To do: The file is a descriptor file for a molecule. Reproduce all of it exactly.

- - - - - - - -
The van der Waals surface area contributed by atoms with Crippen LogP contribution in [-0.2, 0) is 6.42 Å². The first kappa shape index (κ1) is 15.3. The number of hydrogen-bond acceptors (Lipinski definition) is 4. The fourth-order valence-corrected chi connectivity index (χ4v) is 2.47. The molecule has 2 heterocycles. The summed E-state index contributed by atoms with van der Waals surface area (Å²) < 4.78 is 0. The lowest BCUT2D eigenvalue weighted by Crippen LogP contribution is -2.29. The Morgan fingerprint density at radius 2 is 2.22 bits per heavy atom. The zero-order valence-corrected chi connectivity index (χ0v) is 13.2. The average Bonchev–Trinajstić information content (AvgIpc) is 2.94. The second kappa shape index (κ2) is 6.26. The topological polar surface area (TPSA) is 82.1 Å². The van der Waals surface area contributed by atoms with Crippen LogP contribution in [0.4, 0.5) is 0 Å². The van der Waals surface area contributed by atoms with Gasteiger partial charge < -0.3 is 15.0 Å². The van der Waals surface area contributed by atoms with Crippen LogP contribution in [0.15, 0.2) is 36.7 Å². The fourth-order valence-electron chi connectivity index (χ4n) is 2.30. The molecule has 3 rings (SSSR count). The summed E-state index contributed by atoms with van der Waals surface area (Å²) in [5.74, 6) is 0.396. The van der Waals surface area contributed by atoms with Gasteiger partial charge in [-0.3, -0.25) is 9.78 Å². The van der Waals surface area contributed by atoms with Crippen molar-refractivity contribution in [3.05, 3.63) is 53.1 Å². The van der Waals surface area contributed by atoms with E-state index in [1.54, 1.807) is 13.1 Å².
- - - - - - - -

The van der Waals surface area contributed by atoms with Crippen LogP contribution in [-0.2, 0) is 6.42 Å². The first kappa shape index (κ1) is 15.3. The number of hydrogen-bond acceptors (Lipinski definition) is 4. The fourth-order valence-corrected chi connectivity index (χ4v) is 2.47. The molecule has 2 heterocycles. The summed E-state index contributed by atoms with van der Waals surface area (Å²) < 4.78 is 0. The lowest BCUT2D eigenvalue weighted by Crippen LogP contribution is -2.29. The Morgan fingerprint density at radius 2 is 2.22 bits per heavy atom. The zero-order valence-corrected chi connectivity index (χ0v) is 13.2. The average Bonchev–Trinajstić information content (AvgIpc) is 2.94. The second kappa shape index (κ2) is 6.26. The topological polar surface area (TPSA) is 82.1 Å². The van der Waals surface area contributed by atoms with Crippen LogP contribution in [0.4, 0.5) is 0 Å². The van der Waals surface area contributed by atoms with Gasteiger partial charge < -0.3 is 15.0 Å². The van der Waals surface area contributed by atoms with Crippen LogP contribution in [0.15, 0.2) is 36.7 Å². The fourth-order valence-electron chi connectivity index (χ4n) is 2.30. The molecule has 3 rings (SSSR count). The summed E-state index contributed by atoms with van der Waals surface area (Å²) in [5.74, 6) is 0.396. The van der Waals surface area contributed by atoms with Gasteiger partial charge in [-0.3, -0.25) is 9.78 Å². The van der Waals surface area contributed by atoms with Crippen molar-refractivity contribution in [3.05, 3.63) is 53.1 Å². The van der Waals surface area contributed by atoms with E-state index in [1.54, 1.807) is 13.1 Å².